School To Be Named After An Afghan Father Who Walked His Daughters 12 Km To School

Published : 14 Jan 2020 9:37 AM GMT / Updated : 2020-01-15T16:45:40+05:30
School To Be Named After An Afghan Father Who Walked His Daughters 12 Km To SchoolTwitter/Mirwais Balkhi
Mia Khan, a 63-year-old resident of Sharana in Paktika province walked his daughters 12 kilometres every day to the nearest school ensuring his children quality education.

A school will be constructed in South-Eastern Afghanistan to honour the dedication of an illiterate father towards his daughters' education.

Mia Khan, a 63-year-old resident of Sharana in Paktika province is the heroic father who walked his daughters 12 kilometres every day to the nearest school. He used to wait outside the school during their lessons before walking his daughters back home. The school to be built will be named after him, announced the Afghanistan government.

Khan's commitment comes in light of his dream to ensure that his daughters get quality education and build a life that's different from their parents. Soon, his story for taking his daughters to the only girls' school in the area went viral on social media.



His three daughters, aged 8, 10, and 12, study at the Nuraniya School for Girls, which he said was chosen because it provides quality education and currently has 220 girls as students.

On January 4, Mirwais Balkhi, the Minister of Education invited Khan to his office and appreciated his determination to overcome hurdles especially when he resided in a remote area.

In a tweet, he said, "I met Mya Khan, a father who understands the value of education. His commitment is worth appreciation. He walks his daughters to their school, and brings them back home; the distance from his house to the school is 12km."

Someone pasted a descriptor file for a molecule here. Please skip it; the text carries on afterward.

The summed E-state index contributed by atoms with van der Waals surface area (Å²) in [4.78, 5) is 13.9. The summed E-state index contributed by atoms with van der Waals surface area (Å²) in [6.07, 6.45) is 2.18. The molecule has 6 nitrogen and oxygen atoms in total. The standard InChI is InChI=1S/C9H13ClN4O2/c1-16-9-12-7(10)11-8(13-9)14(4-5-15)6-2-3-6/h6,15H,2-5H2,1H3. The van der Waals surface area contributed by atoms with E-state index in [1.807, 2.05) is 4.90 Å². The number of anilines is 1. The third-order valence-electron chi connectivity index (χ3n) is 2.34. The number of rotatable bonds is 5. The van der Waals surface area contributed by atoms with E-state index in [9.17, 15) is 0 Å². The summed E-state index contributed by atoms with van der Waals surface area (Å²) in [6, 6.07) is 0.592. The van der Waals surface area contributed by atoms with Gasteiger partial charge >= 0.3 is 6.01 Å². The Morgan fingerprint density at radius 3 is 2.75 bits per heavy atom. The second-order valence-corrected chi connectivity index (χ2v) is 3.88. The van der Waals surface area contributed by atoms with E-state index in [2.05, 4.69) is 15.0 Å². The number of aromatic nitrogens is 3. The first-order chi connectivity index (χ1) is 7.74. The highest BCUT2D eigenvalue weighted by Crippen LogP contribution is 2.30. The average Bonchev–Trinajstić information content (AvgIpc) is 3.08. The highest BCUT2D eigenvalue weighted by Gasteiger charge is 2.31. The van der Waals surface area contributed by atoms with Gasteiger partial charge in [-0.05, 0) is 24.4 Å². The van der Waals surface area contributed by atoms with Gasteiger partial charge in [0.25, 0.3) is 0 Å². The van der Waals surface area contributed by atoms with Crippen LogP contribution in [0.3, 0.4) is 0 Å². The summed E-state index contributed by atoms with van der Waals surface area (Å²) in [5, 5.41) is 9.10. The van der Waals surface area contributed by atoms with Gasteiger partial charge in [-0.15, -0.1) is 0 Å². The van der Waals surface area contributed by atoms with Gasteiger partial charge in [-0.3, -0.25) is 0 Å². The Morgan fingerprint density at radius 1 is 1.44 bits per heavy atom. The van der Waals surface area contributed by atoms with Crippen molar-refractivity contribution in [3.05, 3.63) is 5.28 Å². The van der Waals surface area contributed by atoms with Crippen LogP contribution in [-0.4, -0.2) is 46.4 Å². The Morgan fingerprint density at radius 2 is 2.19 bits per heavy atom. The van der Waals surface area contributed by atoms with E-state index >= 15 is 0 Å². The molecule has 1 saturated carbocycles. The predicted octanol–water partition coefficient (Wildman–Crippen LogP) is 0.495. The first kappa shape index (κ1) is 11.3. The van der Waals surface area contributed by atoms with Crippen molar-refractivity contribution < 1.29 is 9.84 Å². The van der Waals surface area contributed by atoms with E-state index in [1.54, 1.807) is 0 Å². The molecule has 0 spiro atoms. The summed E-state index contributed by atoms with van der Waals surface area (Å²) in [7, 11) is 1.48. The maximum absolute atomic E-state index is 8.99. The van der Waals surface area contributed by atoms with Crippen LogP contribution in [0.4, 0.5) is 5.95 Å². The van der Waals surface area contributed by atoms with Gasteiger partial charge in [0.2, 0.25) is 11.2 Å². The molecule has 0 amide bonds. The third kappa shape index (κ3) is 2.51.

Later, in a separate tweet, he added that the Ministry of Education appreciating the efforts especially towards girls education would build a school "under his name" in Khan's village, calling him "the hero of education."

Khan is a middle-aged man who suffers from heart disease and is illiterate, reported The Reporterly.

"I bring my daughters to school every day to study and experience a different life than her mother and I. Now I suffer why I'm not literate and why there's no doctor in Paktika so I'll do whatever I can to educate my daughters," said Khan.

Narrating their experience, he added, that he and his daughters travelled, most often, by foot to the school although they occasionally used a motorbike.

An estimated 3.7 million children are out-of-school in Afghanistan and 60 per cent of them are girls, according to the United Nations. Sustained conflicts for more than three decades is the fundamental reason for a crippled education system in Afghanistan. Traditional beliefs, socio-cultural norms, and government inefficiency affect the school-going students especially girls.

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